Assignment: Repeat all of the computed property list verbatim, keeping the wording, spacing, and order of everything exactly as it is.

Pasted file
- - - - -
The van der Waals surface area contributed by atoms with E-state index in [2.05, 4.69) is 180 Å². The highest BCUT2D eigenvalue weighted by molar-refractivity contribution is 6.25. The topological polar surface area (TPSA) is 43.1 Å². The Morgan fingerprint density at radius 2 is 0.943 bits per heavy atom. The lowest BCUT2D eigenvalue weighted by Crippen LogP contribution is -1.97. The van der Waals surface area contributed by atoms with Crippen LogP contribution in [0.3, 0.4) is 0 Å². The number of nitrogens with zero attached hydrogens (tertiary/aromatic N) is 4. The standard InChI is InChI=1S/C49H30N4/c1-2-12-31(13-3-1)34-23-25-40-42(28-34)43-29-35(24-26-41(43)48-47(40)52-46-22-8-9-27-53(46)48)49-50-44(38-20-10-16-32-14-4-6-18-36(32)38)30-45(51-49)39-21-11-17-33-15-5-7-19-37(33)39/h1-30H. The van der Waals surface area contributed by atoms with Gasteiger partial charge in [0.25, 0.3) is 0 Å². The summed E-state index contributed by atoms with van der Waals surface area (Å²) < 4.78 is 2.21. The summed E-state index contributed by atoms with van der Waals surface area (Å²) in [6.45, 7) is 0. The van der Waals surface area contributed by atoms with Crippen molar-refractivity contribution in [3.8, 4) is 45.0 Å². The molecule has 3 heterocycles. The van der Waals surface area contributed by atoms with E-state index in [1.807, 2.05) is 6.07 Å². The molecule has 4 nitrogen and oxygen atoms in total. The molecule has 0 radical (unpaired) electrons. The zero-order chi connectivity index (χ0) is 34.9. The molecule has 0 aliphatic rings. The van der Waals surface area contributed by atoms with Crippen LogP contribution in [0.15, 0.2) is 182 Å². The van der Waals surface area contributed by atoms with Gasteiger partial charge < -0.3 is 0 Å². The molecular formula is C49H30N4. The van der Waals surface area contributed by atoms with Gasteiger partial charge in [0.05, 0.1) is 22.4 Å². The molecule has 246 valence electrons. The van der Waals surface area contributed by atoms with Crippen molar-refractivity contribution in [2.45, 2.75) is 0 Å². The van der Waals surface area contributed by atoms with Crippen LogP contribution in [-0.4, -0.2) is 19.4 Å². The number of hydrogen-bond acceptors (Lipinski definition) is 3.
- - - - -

The van der Waals surface area contributed by atoms with E-state index in [2.05, 4.69) is 180 Å². The highest BCUT2D eigenvalue weighted by molar-refractivity contribution is 6.25. The topological polar surface area (TPSA) is 43.1 Å². The Morgan fingerprint density at radius 2 is 0.943 bits per heavy atom. The lowest BCUT2D eigenvalue weighted by Crippen LogP contribution is -1.97. The van der Waals surface area contributed by atoms with Crippen LogP contribution in [0.3, 0.4) is 0 Å². The number of nitrogens with zero attached hydrogens (tertiary/aromatic N) is 4. The standard InChI is InChI=1S/C49H30N4/c1-2-12-31(13-3-1)34-23-25-40-42(28-34)43-29-35(24-26-41(43)48-47(40)52-46-22-8-9-27-53(46)48)49-50-44(38-20-10-16-32-14-4-6-18-36(32)38)30-45(51-49)39-21-11-17-33-15-5-7-19-37(33)39/h1-30H. The van der Waals surface area contributed by atoms with Gasteiger partial charge in [0.25, 0.3) is 0 Å². The summed E-state index contributed by atoms with van der Waals surface area (Å²) < 4.78 is 2.21. The summed E-state index contributed by atoms with van der Waals surface area (Å²) in [6.45, 7) is 0. The van der Waals surface area contributed by atoms with Crippen molar-refractivity contribution in [3.8, 4) is 45.0 Å². The molecule has 3 heterocycles. The van der Waals surface area contributed by atoms with E-state index in [1.807, 2.05) is 6.07 Å². The molecule has 4 nitrogen and oxygen atoms in total. The molecule has 0 radical (unpaired) electrons. The zero-order chi connectivity index (χ0) is 34.9. The molecule has 0 aliphatic rings. The van der Waals surface area contributed by atoms with Crippen LogP contribution in [0.15, 0.2) is 182 Å². The van der Waals surface area contributed by atoms with Gasteiger partial charge < -0.3 is 0 Å². The molecular formula is C49H30N4. The van der Waals surface area contributed by atoms with Gasteiger partial charge in [0.05, 0.1) is 22.4 Å². The molecule has 246 valence electrons. The van der Waals surface area contributed by atoms with Crippen molar-refractivity contribution in [2.45, 2.75) is 0 Å². The van der Waals surface area contributed by atoms with Crippen LogP contribution in [-0.4, -0.2) is 19.4 Å². The number of hydrogen-bond acceptors (Lipinski definition) is 3.